Lifting The Lockdown: How China Is Doing It And Why The Country’s Measures Should Be Studied Even If They Can’t Be Replicated
China has opened many of its cities and by many accounts, life there is normal.
We may or may not trust China’s numbers but should be trusting their actions.
India has started removing the restrictions imposed on its citizens to slow the spread of the novel coronavirus.
For inspiration, it could look towards countries like Hong Kong and New Zealand, which have been successful in tackling the pandemic. However, these countries are small. The population of both is lower than that of many cities in India!
Perhaps, India should be tracking China — the only country with the size and complexity that matches India.
China has opened up many of its cities and life there is ‘normal.’
What did they do?
What are they doing now to prevent a second wave of infection?
Is it working?
I wrote a very small post on this topic a week ago. My intention was to use the post to spark conversations with people living in China. I hoped to get some insights into what day-to-day life is in the country and what the state is doing to combat Covid-19.
Here is a post based on the first set of interactions.
But first, let us tackle a few questions that I got from people. The first of them being ‘Do you trust China?’
But, but, but…China?
Are China’s Covid 19 numbers trustworthy?
The fact that more people are dying in the US and Europe every week, than have died in China since the beginning of the disease, makes people very suspicious about the declared infection and mortality numbers from that country.
However, I think we can side step this question. The numbers out of China may or may not be reliable but the actions of the government(s) there speak volumes.
China was first to impose a lockdown and it was a lockdown that many called draconian. In fact, I would argue that the world made a mistake by relying on their numbers and not on their actions!
Another question I got is a version of, “Do you think a democracy can replicate what China is doing?”. Maybe yes, maybe no. I believe the question is premature. You can answer it only if you know what that country is doing and most of us don’t.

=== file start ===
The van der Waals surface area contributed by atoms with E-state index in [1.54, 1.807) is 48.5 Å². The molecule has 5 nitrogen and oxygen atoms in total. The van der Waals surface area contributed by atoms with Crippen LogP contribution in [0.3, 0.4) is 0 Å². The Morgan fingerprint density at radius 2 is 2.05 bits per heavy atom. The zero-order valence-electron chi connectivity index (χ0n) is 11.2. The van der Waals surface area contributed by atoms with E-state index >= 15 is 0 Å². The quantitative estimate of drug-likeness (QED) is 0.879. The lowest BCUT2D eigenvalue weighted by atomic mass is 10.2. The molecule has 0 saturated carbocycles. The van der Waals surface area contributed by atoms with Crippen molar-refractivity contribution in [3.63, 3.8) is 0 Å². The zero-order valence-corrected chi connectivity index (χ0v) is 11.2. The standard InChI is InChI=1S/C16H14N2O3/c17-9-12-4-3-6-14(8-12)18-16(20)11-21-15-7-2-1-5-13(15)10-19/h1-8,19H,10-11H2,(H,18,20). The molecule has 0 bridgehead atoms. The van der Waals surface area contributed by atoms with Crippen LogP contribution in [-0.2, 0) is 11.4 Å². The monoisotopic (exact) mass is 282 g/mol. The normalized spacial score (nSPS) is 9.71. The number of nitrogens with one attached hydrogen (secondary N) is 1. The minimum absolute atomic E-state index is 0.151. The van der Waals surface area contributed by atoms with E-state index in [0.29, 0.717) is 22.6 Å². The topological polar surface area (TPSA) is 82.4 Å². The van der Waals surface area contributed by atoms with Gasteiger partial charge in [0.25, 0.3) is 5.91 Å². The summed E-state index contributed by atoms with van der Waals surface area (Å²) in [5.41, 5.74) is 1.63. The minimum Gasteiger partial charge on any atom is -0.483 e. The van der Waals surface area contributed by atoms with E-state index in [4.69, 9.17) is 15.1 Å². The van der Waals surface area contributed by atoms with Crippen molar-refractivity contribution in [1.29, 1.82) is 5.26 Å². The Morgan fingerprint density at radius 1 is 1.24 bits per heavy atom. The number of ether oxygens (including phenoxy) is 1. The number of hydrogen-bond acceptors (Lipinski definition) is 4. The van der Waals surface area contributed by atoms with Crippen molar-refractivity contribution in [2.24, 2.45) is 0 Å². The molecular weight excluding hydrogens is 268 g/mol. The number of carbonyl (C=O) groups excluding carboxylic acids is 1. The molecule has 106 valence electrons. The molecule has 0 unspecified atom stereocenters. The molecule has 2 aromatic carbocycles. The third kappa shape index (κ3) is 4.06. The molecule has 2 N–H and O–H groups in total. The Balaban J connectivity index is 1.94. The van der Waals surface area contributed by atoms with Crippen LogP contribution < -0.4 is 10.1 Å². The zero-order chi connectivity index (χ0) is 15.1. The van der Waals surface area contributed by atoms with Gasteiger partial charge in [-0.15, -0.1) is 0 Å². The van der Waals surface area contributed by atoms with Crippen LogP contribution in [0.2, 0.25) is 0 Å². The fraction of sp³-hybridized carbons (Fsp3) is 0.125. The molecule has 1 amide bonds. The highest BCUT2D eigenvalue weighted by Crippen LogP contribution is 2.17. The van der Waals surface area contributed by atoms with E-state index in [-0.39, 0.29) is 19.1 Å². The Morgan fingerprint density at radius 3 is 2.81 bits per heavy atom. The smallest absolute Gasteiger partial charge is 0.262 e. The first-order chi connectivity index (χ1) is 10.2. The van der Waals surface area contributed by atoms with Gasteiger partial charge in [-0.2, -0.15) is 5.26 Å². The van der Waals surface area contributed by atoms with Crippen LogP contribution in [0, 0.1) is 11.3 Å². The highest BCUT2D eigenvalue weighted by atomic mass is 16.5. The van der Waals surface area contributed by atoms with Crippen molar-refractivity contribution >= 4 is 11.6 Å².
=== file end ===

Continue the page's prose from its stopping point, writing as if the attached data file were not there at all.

Also, even if you find that some of the Chinese actions are not replicable elsewhere, it is useful to know what those actions were trying to achieve and find a substitute.
The third objection I got from my connections was perhaps the most meaningful. Most cities in China have been open only for around a couple of months. Maybe the second wave infection numbers are not large enough to be noticed? Possibly. But it makes sense to begin studying what China is doing.
If they reimpose a lockdown a few weeks from now, then we would have some sense of how effective or ineffective the measures taken by the Chinese were in slowing the infection.
Given this background, let us look at what the situation is in China.
As far as I can make out, the country has unlocked many of its cities. What does it mean?
Situation in China
Friends and friends of friends, living in four different cities in China tell me that their life is normal.
What does that mean?
It means that people attend offices as they used to before the crisis. It means that they take public transport to work although they prefer cabs. It means that they can travel anywhere in the city, although in general they prefer not to. It means that they can go to restaurants, although with some restrictions.
So, the new normal is different from the Before Corona (BC) times but it is also very different from what life is currently in India and from what I understand life to be in most of Europe and the United States.
News reports and data support these anecdotal accounts. Media houses have come up with video reports on cities, including Wuhan, that show many people on road, in offices and in restaurants.
Data on economic indicators like oil consumption and air pollution shows that the economic activity is much higher than it was during their lockdown.
Of course, treating a country of 1.4 billion people as a monolith is gross oversimplification.